Re: virus: Virus Lexicon, etc

Duane Daniel Hewitt (
Fri, 7 Apr 1995 16:22:06 -0600 (MDT)

On Fri, 7 Apr 1995, David McFadzean wrote:

> Which memes have transferred between species?

Gorrilas have been taught Sign language. Imitative behaviours.
Training animals to do tricks. Theoretically, if we destroyed ourselves
alien archeoligists could be infected by our memes. Maybe broadcasts of
Nazi Germany will infect other civilizations.

> I was talking about the adaptability of an individual, not a species.
> I am assuming that complexity is a necessary condition because how else
> would you explain the rise of complexity in the evolution of life on Earth?

Selection pressures work over generations in a species. How does one
evaluate the adaptibility of an individual? To me complexity and
adaptability are distinct but I agree that complexity leads to a greater
range of adaptability. It is hard to envision non-intelligent life
leaving the planet it is generated upon.

> >Does a virus predict how it will take over a cell? Or are you meaning
> >that at a systemic level the inputs from the virus have a specific effect
> >that allows it to propagate and thus there is a selection for system A
> >(the virus) being able to control system B (the cell) in the most efficient
> >manner.
> Yes, a virus doesn't predict the cell's behaviour in the same sense that
> humans predict behaviour (consciously). They do predict behaviour to the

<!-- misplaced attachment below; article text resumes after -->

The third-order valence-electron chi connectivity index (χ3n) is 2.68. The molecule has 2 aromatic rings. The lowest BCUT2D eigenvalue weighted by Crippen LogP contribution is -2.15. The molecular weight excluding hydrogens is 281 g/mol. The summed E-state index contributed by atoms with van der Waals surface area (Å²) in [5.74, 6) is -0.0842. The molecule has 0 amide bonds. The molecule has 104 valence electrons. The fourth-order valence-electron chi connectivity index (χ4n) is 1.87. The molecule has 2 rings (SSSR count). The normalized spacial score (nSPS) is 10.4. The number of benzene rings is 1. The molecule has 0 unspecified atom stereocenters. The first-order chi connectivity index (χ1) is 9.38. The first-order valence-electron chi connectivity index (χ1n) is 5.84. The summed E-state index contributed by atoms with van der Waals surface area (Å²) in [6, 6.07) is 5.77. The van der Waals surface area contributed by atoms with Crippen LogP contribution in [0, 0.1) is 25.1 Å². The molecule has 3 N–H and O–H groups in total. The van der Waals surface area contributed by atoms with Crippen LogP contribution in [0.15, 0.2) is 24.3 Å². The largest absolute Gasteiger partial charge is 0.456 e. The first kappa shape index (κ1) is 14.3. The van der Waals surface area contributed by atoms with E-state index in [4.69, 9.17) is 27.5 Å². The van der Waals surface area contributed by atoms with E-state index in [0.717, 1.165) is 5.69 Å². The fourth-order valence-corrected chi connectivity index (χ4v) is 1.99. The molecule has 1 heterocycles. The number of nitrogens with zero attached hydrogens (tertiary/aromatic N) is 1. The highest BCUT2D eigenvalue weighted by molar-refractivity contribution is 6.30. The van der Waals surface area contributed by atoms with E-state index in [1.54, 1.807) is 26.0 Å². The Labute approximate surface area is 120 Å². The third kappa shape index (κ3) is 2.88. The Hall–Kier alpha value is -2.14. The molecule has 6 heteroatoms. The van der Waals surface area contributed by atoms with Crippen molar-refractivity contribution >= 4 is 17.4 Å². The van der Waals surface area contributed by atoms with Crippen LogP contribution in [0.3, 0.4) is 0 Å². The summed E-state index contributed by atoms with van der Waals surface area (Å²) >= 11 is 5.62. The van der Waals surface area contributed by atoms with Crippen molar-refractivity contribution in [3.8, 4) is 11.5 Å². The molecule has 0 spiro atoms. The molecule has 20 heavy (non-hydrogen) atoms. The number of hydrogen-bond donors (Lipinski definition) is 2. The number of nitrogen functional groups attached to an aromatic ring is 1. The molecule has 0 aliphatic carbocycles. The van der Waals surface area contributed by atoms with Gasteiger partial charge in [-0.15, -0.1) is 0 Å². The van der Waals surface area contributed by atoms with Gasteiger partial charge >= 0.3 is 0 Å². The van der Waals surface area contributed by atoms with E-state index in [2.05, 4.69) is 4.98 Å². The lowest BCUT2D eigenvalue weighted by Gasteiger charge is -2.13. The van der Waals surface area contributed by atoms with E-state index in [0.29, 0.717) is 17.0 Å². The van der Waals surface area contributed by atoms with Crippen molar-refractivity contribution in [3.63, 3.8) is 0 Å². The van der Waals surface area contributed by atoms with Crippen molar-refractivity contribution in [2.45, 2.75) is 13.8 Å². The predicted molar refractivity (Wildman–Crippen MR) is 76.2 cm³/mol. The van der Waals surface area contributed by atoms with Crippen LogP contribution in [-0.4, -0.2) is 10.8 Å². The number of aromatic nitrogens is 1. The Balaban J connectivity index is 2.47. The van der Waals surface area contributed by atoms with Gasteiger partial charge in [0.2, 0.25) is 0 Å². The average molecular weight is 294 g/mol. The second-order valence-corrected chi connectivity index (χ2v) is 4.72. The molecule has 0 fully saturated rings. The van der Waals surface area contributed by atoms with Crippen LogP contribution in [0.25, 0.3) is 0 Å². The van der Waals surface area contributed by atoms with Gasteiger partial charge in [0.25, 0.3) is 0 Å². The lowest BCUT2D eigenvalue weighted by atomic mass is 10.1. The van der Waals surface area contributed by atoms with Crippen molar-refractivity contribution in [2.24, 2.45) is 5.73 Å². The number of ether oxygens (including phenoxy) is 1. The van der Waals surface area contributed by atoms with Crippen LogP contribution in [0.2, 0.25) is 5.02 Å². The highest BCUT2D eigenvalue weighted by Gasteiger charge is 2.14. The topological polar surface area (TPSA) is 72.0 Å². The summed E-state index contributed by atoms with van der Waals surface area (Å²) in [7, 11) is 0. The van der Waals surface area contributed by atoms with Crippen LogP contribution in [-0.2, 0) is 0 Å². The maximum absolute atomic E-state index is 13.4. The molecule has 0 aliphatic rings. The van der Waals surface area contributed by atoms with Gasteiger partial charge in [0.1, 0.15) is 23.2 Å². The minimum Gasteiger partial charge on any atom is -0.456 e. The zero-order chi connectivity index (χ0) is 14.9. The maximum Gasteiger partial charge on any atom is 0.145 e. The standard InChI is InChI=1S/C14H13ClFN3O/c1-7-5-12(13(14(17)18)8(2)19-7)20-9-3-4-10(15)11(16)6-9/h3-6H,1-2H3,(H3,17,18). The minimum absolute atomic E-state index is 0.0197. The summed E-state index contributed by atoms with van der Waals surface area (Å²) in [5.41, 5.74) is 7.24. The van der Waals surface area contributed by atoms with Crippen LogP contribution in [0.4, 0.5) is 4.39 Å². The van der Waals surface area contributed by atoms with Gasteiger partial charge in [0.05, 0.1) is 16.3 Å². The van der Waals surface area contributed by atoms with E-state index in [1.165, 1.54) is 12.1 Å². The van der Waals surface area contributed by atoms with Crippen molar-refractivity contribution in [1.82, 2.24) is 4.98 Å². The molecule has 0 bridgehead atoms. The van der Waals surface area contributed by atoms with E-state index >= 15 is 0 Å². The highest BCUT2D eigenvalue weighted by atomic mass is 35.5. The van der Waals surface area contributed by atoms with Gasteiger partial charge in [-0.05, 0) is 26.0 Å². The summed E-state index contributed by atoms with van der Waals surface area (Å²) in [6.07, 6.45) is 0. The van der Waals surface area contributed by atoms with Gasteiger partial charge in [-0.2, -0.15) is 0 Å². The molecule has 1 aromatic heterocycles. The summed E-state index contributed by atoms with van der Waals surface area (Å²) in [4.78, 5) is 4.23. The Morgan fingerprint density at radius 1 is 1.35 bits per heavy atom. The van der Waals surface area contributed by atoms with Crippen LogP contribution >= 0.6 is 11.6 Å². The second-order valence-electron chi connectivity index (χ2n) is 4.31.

> extent that information about the cell is stored in the makeup of the
> virus (which may be little or none, I don't know).

The virus has proteins which take control of the cellular machinery.
Viruses are for the most part very streamlined in that they do not carry
much extraneous information compared to humans and plants. The proteins
are like keys which unlock the cellular control processes and turn them
into a viral production line.

> No, you may understand a system very well but if you have no ability
> to affect the system's control variables, you have no control over that
> system.

What about someone who controls something that they do not understand?

> >Yes, I remember this article now. It important not to get to caught up
> >defending the indefensible. It is better to make your assumptions and
> >operate on them until something causes you to check your premises.
> Actually I think it is worthwhile to check your assumptions more often
> than that. I think this dilemma (exploration vs. exploitation) is modelled
> by the 2-armed bandit thought experiment.

Could you jog my memory on this one.

We should have a page on that
> (and the prisoner's dilemma, of course). Very useful memes, both.

Yes, good idea.